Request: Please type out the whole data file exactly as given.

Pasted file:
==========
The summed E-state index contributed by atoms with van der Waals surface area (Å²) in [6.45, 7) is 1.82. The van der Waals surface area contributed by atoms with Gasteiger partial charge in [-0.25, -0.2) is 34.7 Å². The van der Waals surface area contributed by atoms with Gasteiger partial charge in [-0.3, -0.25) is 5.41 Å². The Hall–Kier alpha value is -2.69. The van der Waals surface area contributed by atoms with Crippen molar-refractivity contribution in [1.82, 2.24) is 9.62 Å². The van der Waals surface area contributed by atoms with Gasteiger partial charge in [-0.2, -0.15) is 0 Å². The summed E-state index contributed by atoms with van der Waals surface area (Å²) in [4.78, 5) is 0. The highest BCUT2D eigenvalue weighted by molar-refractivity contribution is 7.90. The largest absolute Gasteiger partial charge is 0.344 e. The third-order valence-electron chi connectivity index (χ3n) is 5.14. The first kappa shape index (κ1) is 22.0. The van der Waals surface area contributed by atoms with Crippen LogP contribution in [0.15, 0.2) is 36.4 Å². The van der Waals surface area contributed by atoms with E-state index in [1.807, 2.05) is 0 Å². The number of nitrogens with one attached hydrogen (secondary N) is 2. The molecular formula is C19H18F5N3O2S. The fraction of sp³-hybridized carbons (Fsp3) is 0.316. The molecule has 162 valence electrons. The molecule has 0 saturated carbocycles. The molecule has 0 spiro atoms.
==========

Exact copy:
The summed E-state index contributed by atoms with van der Waals surface area (Å²) in [6.45, 7) is 1.82. The van der Waals surface area contributed by atoms with Gasteiger partial charge in [-0.25, -0.2) is 34.7 Å². The van der Waals surface area contributed by atoms with Gasteiger partial charge in [-0.3, -0.25) is 5.41 Å². The Hall–Kier alpha value is -2.69. The van der Waals surface area contributed by atoms with Crippen molar-refractivity contribution in [1.82, 2.24) is 9.62 Å². The van der Waals surface area contributed by atoms with Gasteiger partial charge in [-0.2, -0.15) is 0 Å². The summed E-state index contributed by atoms with van der Waals surface area (Å²) in [4.78, 5) is 0. The highest BCUT2D eigenvalue weighted by molar-refractivity contribution is 7.90. The largest absolute Gasteiger partial charge is 0.344 e. The third-order valence-electron chi connectivity index (χ3n) is 5.14. The first kappa shape index (κ1) is 22.0. The van der Waals surface area contributed by atoms with Crippen LogP contribution in [0.15, 0.2) is 36.4 Å². The van der Waals surface area contributed by atoms with E-state index in [1.807, 2.05) is 0 Å². The number of nitrogens with one attached hydrogen (secondary N) is 2. The molecular formula is C19H18F5N3O2S. The fraction of sp³-hybridized carbons (Fsp3) is 0.316. The molecule has 162 valence electrons. The molecule has 0 saturated carbocycles. The molecule has 0 spiro atoms.